The scientific substantiation of health claims must be based on a systematic and objective compilation of all the available scientific evidence, the International Alliance of Dietary/Food Supplement Associations (IADSA) has said.
Providing its comments on the Proposed Draft Recommendations on the Scientific Basis of Health Claims for the Codex Nutrition Committee meeting in South Africa next month, IADSA said while it welcomed a number of revisions in the draft, the priority given to human intervention studies was in need of significant revision.
The text, which has been revised since it was sent back to the drawing board last year following concerns over the structure of the document and the weight given to the different types of evidence required for scientific substantiation, states that short-term human intervention studies in healthy subjects should be the prime source of evidence in claims substantiation.
However IADSA argues that the proposed draft must take into account all sources of evidence in support of a claim, and that while short-term human intervention studies in healthy subjects are important, they are often not practical for food products and therefore should not automatically be taken as primary sources of evidence.
“Much of what is already known about diet and human health and many existing health claims cannot be validated using gold-standard human intervention studies,” said Professor David Richardson, scientific adviser to the UK Council for Responsible Nutrition and IADSA. “The clinical trial model is only one source of scientific data and is not practical when applied to the reduction of risk of disease in persons generally regarded as ‘healthy’.”
“The relationship between a food constituent and a claimed beneficial effect can be demonstrated by a number of different types of studies and designs,” he continued. “The evidence-based approach needs to include the different sources and nature of the evidence, and take into account all relevant studies including human intervention studies, human observational studies, animal studies and in vitro studies as well as other pertinent evidence from consensus reports, evidence-based dietary guidelines and history of use.”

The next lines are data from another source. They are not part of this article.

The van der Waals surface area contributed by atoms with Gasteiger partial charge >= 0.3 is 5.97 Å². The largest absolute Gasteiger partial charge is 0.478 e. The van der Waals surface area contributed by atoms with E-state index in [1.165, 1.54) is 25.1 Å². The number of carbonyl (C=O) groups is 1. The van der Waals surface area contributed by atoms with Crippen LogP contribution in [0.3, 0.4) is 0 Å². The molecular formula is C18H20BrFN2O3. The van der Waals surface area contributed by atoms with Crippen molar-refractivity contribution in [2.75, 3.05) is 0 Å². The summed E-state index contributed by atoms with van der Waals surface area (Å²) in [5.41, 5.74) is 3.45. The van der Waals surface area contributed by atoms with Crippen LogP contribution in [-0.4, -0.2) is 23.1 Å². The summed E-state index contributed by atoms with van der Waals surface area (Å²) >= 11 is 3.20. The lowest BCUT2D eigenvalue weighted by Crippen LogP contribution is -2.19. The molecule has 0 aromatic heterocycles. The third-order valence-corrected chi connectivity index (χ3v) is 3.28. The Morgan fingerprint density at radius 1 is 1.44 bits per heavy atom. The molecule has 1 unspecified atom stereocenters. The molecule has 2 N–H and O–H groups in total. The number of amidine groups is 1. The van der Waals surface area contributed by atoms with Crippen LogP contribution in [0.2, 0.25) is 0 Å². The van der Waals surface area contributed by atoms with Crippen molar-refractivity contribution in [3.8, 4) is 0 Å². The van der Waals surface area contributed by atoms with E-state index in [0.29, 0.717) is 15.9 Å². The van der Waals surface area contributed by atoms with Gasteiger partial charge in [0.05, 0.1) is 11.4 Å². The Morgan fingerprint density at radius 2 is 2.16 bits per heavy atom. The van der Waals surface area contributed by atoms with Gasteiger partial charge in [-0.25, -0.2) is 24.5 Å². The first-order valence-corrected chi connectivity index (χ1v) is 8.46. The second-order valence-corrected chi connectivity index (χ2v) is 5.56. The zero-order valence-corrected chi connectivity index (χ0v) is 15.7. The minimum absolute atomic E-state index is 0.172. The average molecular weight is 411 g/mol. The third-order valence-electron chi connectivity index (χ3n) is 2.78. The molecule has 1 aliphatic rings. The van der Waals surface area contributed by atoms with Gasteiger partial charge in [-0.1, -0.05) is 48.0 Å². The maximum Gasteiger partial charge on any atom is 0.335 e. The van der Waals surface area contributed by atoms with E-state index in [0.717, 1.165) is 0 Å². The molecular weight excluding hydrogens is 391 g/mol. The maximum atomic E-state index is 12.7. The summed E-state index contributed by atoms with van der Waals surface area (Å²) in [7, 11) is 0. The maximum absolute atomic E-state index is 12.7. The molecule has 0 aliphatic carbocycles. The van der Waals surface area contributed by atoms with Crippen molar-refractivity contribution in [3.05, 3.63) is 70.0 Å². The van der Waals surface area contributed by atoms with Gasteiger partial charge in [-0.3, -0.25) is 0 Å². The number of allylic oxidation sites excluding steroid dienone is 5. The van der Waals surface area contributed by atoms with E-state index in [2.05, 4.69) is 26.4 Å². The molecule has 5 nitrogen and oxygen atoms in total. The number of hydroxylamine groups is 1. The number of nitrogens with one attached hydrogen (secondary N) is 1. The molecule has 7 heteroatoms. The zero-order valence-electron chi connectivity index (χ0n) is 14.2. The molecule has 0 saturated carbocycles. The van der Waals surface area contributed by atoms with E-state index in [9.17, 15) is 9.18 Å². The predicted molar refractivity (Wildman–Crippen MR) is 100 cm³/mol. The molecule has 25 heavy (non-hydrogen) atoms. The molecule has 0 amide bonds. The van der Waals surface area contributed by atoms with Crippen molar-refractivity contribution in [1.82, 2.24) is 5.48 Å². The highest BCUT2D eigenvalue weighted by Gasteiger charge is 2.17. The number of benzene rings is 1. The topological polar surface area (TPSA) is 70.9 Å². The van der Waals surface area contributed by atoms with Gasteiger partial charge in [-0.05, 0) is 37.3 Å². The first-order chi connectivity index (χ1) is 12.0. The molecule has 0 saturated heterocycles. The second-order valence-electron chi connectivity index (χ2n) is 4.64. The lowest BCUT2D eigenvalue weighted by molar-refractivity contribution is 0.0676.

IADSA has acknowledged that human intervention studies could provide the most persuasive evidence of efficacy in human subjects. However it argues that the lack of well-designed randomised controlled trials should not disqualify a body of substantiating evidence from other sources, giving the example that decisions on disease risk reduction would need to draw on a much broader spectrum of evidence, including epidemiological evidence (the study of factors that affect health and illness in populations).
Professor Richardson said: “All research approaches, and indeed all studies, are accompanied by inherent limitations, and although reference can be made to a hierarchy of study designs, the relationship between a food constituent and a health outcome can be demonstrated by a number of different types of studies. Each kind of study provides a different kind of evidence.”
He added: “It is not only important to assess the totality of the available data but also to assess the strength of the evidence and level of proof needed to support a health claim. The weighing of the evidence into 4 grades, such as ‘convincing, probable, possible and insufficient’ is important to stimulate scientific enterprise and level of investment in research so that scientific knowledge of the relationships between foods and food components and health can advance.”